The LD Checklist was created by NCLD in collaboration with neuroscientists, psychologists, pediatricians, researchers, educators, and parents. Its goal is to help users understand potential signs of learning disabilities (LDs).
This tool can’t diagnose LDs or prescribe treatment. But it can help you understand signs of LDs and decide what to do next.
Most people have challenges with learning and behavior from time to time. During a child’s preschool years and throughout their school years, parents and educators should be on the lookout for patterns that may signal an underlying learning disability (LD). While variations in development are to be expected, unevenness or lags in the mastery of skills and behaviors should not be ignored, even in children as young as 4 or 5. And because LD can co-occur with other disorders, it’s important to keep careful and complete records of observations and impressions. These can be shared among parents, educators, and related service providers. These records will help them make decisions about needed services and supports.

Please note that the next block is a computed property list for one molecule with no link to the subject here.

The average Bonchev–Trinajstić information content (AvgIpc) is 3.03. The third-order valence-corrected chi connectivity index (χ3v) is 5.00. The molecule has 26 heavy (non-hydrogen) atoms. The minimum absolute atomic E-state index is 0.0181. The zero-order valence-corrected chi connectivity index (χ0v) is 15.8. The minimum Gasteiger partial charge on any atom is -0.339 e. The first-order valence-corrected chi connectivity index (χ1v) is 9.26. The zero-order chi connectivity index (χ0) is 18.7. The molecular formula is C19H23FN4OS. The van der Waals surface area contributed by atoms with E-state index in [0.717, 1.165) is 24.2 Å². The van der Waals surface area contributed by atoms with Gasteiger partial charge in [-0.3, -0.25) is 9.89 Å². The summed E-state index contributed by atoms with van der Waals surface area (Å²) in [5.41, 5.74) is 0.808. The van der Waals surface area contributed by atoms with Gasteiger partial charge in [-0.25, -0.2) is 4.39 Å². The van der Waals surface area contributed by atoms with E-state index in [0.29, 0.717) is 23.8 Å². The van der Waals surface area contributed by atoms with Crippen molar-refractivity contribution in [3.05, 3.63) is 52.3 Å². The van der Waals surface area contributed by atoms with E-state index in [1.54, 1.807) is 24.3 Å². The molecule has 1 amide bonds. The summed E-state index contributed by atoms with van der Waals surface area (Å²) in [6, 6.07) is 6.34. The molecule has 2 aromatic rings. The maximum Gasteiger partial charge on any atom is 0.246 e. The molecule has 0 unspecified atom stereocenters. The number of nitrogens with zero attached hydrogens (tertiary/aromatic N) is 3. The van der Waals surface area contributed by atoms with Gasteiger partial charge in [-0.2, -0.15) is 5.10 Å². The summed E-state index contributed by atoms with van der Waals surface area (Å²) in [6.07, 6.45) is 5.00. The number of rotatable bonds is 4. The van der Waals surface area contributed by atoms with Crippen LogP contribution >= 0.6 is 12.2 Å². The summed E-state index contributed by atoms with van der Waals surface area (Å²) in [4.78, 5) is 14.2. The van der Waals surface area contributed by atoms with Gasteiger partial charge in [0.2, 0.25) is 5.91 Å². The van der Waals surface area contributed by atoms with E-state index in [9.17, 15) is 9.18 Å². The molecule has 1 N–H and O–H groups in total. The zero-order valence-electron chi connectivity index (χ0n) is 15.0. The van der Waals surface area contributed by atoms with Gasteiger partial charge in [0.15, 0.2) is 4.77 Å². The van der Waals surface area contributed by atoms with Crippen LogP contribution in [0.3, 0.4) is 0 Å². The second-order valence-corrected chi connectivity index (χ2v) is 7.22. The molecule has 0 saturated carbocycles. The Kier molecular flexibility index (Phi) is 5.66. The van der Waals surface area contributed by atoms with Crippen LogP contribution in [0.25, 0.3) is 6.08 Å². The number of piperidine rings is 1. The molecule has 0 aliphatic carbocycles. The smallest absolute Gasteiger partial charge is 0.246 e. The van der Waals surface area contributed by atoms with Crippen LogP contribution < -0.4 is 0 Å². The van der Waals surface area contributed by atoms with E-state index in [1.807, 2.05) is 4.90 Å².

LD—sometimes called specific learning disability or specific learning disorder—is a group of disorders that impact listening, speaking, reading, writing, reasoning, math, and social skills. Remember: LDs don’t go away! They are not outgrown or “cured” by medication, therapy, or expert tutoring. But even though LDs are lifelong, they’re not a prescription for failure. Effective instruction and accommodations can minimize learning challenges, maximize strengths, and optimize student potential in academic settings. Early recognition of warning signs, well-targeted screening and assessment, effective intervention, and ongoing monitoring of progress are critical to helping individuals with LDs succeed in school, in the workplace, and in life.
Learn more about the latest research around early detection of learning difficulties in NCLD’s white paper: Early Detection of Learning Difficulties: From “Recognizing Risk to Responding Rapidly”.
This project was generously funded by the Bill and Melinda Gates Foundation and in close collaboration with dozens of researchers, pediatricians, neuroscientists, psychologists, educators, and parents. Web development for this project was provided by nclud. In addition, NCLD would like to thank Kirsten Mettler, NCLD’s 2020 summer intern, for her contributions to this project.